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“Sometimes seven or eight savings banks work together to get financing volumes of €70 million to €80 million done”
Club deals help spread the risk of being too exposed to times of macroeconomic turmoil, like the 2008 global financial crisis, which hurt Germany’s larger Landesbanks because they had positions in the then-toxic market for mortgage-related securities. Not everyone is sure that moving into riskier assets is a good idea.
Some people say that savings banks, which are regulated by BaFin, were not hurt by the financial crisis of 2008 because they focus on local business. Not so for Landesbanks like WestLB and HSH Nordbank, which had to be saved by the government.
“Even though most savings banks follow the traditional business model of lending to customers, there are a number of institutions whose business policy has nothing to do with fulfilling the public mandate and which also take very high risks on the capital markets,” Ralf Jasny, a professor at Frankfurt University of Applied Sciences, wrote in an analysis of Sparkassen investment policies in 2020.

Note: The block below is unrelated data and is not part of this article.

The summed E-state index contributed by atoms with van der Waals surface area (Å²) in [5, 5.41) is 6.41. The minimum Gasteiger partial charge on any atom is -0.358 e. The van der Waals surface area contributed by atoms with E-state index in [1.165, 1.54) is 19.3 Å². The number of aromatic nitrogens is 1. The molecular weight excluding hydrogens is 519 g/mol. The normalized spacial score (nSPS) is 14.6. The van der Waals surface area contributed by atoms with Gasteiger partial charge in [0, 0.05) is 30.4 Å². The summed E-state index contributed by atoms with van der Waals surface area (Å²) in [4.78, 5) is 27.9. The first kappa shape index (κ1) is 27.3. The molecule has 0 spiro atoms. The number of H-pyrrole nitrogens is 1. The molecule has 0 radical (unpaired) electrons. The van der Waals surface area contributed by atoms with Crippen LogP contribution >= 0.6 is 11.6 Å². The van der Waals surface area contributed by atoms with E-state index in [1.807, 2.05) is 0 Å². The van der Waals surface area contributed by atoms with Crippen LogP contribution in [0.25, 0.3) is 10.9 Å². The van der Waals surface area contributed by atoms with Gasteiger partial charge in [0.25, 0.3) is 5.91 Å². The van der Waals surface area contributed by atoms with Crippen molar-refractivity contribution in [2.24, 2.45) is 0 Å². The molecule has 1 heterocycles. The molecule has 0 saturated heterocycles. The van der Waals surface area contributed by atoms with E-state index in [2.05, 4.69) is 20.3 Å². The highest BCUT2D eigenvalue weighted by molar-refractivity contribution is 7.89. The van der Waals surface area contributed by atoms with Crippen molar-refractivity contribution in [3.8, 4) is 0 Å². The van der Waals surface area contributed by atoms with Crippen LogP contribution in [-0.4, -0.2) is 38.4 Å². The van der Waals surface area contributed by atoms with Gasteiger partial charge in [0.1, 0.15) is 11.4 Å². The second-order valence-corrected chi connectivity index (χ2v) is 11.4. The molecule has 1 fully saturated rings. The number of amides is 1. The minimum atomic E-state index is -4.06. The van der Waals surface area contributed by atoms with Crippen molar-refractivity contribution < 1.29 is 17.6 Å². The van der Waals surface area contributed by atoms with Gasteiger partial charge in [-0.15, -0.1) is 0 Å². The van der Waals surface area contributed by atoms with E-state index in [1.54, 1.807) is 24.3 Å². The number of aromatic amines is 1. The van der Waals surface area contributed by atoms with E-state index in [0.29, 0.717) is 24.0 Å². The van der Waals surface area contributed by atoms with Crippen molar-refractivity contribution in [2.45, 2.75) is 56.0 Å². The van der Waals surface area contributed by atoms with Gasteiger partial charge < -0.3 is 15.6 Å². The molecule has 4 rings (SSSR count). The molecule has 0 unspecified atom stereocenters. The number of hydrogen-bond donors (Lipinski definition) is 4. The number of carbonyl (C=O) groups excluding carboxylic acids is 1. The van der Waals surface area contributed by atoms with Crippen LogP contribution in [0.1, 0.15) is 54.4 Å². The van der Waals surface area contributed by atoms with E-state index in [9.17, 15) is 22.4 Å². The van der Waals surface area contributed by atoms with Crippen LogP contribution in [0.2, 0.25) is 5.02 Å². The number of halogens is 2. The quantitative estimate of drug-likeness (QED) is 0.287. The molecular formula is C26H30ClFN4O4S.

The banks say they have taken a number of steps to avoid unpleasant surprises. Kreissparkasse Biberach often wants a target’s local lender to be involved, and Kreissparkasse Esslingen-Nürtingen likes LBOs where the buyer writes a bigger equity check.
A deposit protection plan for institutions gives customers of Germany’s roughly 350 savings banks an extra layer of security for their money. Under such a plan, if a lender gets into financial trouble, other lenders in the network can help. People like Jasny still have doubts. In an interview, he said, “Let’s hope it doesn’t end up like Lehman Brothers”